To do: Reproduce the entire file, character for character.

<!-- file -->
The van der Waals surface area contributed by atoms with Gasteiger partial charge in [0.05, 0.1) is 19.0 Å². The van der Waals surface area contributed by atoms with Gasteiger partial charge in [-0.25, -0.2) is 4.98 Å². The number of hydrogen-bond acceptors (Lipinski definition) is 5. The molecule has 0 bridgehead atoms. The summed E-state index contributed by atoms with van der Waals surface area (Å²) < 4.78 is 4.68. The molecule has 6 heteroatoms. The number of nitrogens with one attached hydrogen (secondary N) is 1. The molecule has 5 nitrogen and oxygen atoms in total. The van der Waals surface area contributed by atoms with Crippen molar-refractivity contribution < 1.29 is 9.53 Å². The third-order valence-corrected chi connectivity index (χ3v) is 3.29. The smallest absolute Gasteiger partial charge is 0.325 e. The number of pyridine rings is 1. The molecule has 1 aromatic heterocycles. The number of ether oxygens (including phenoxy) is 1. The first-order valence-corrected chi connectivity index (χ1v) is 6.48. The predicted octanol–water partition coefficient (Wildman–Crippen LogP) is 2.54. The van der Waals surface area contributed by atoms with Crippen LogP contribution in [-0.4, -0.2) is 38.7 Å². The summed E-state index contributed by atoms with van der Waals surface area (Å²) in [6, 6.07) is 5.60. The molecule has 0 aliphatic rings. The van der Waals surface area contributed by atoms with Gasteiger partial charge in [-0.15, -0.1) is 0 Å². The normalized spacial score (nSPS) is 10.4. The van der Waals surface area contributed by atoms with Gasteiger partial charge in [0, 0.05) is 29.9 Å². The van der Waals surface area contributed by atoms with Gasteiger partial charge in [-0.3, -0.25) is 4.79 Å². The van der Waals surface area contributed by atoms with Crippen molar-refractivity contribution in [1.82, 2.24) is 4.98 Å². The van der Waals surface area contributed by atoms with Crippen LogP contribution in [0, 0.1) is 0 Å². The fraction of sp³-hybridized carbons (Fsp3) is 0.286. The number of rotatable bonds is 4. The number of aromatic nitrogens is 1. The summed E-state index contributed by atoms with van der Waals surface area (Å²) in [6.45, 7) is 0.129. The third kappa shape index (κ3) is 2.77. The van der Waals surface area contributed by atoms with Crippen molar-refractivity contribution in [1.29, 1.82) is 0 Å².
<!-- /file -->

The van der Waals surface area contributed by atoms with Gasteiger partial charge in [0.05, 0.1) is 19.0 Å². The van der Waals surface area contributed by atoms with Gasteiger partial charge in [-0.25, -0.2) is 4.98 Å². The number of hydrogen-bond acceptors (Lipinski definition) is 5. The molecule has 0 bridgehead atoms. The summed E-state index contributed by atoms with van der Waals surface area (Å²) < 4.78 is 4.68. The molecule has 6 heteroatoms. The number of nitrogens with one attached hydrogen (secondary N) is 1. The molecule has 5 nitrogen and oxygen atoms in total. The van der Waals surface area contributed by atoms with Crippen molar-refractivity contribution < 1.29 is 9.53 Å². The third-order valence-corrected chi connectivity index (χ3v) is 3.29. The smallest absolute Gasteiger partial charge is 0.325 e. The number of pyridine rings is 1. The molecule has 1 aromatic heterocycles. The number of ether oxygens (including phenoxy) is 1. The first-order valence-corrected chi connectivity index (χ1v) is 6.48. The predicted octanol–water partition coefficient (Wildman–Crippen LogP) is 2.54. The van der Waals surface area contributed by atoms with Crippen LogP contribution in [-0.4, -0.2) is 38.7 Å². The summed E-state index contributed by atoms with van der Waals surface area (Å²) in [6, 6.07) is 5.60. The molecule has 0 aliphatic rings. The van der Waals surface area contributed by atoms with Gasteiger partial charge in [-0.15, -0.1) is 0 Å². The normalized spacial score (nSPS) is 10.4. The van der Waals surface area contributed by atoms with Gasteiger partial charge in [0, 0.05) is 29.9 Å². The van der Waals surface area contributed by atoms with Gasteiger partial charge in [-0.3, -0.25) is 4.79 Å². The van der Waals surface area contributed by atoms with Crippen molar-refractivity contribution in [1.82, 2.24) is 4.98 Å². The van der Waals surface area contributed by atoms with Crippen LogP contribution in [0, 0.1) is 0 Å². The fraction of sp³-hybridized carbons (Fsp3) is 0.286. The number of rotatable bonds is 4. The number of aromatic nitrogens is 1. The summed E-state index contributed by atoms with van der Waals surface area (Å²) in [6.45, 7) is 0.129. The third kappa shape index (κ3) is 2.77. The van der Waals surface area contributed by atoms with Crippen molar-refractivity contribution in [1.29, 1.82) is 0 Å².